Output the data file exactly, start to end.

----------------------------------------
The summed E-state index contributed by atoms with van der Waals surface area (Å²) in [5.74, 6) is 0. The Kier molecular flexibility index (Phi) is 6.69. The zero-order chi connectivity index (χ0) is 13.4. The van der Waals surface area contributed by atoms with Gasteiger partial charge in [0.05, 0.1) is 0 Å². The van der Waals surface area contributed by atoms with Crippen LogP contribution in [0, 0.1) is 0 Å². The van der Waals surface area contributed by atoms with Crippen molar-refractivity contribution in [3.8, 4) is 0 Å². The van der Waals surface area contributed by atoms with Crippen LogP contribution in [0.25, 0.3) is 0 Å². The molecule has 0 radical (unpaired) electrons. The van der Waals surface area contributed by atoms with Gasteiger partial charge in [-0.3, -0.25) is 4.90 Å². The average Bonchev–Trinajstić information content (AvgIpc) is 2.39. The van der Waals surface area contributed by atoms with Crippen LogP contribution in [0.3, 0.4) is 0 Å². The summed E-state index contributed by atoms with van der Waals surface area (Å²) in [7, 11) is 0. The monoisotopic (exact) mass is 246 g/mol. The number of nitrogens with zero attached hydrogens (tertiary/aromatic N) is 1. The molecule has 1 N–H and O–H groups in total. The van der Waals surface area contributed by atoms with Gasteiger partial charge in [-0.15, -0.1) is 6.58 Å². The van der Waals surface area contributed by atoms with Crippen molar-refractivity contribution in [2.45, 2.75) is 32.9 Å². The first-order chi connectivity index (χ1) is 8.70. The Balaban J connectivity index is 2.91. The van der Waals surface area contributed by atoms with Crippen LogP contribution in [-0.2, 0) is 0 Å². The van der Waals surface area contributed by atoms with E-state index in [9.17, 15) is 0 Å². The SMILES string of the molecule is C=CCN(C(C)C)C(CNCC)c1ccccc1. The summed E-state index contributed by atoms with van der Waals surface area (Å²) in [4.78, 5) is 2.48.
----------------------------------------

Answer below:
The summed E-state index contributed by atoms with van der Waals surface area (Å²) in [5.74, 6) is 0. The Kier molecular flexibility index (Phi) is 6.69. The zero-order chi connectivity index (χ0) is 13.4. The van der Waals surface area contributed by atoms with Gasteiger partial charge in [0.05, 0.1) is 0 Å². The van der Waals surface area contributed by atoms with Crippen LogP contribution in [0, 0.1) is 0 Å². The van der Waals surface area contributed by atoms with Crippen molar-refractivity contribution in [3.8, 4) is 0 Å². The van der Waals surface area contributed by atoms with Crippen LogP contribution in [0.25, 0.3) is 0 Å². The molecule has 0 radical (unpaired) electrons. The van der Waals surface area contributed by atoms with Gasteiger partial charge in [-0.3, -0.25) is 4.90 Å². The average Bonchev–Trinajstić information content (AvgIpc) is 2.39. The van der Waals surface area contributed by atoms with Crippen LogP contribution in [0.3, 0.4) is 0 Å². The summed E-state index contributed by atoms with van der Waals surface area (Å²) in [7, 11) is 0. The monoisotopic (exact) mass is 246 g/mol. The number of nitrogens with zero attached hydrogens (tertiary/aromatic N) is 1. The molecule has 1 N–H and O–H groups in total. The van der Waals surface area contributed by atoms with Gasteiger partial charge in [-0.15, -0.1) is 6.58 Å². The van der Waals surface area contributed by atoms with Crippen molar-refractivity contribution in [2.45, 2.75) is 32.9 Å². The first-order chi connectivity index (χ1) is 8.70. The Balaban J connectivity index is 2.91. The van der Waals surface area contributed by atoms with Crippen LogP contribution in [-0.2, 0) is 0 Å². The van der Waals surface area contributed by atoms with E-state index in [9.17, 15) is 0 Å². The SMILES string of the molecule is C=CCN(C(C)C)C(CNCC)c1ccccc1. The summed E-state index contributed by atoms with van der Waals surface area (Å²) in [4.78, 5) is 2.48.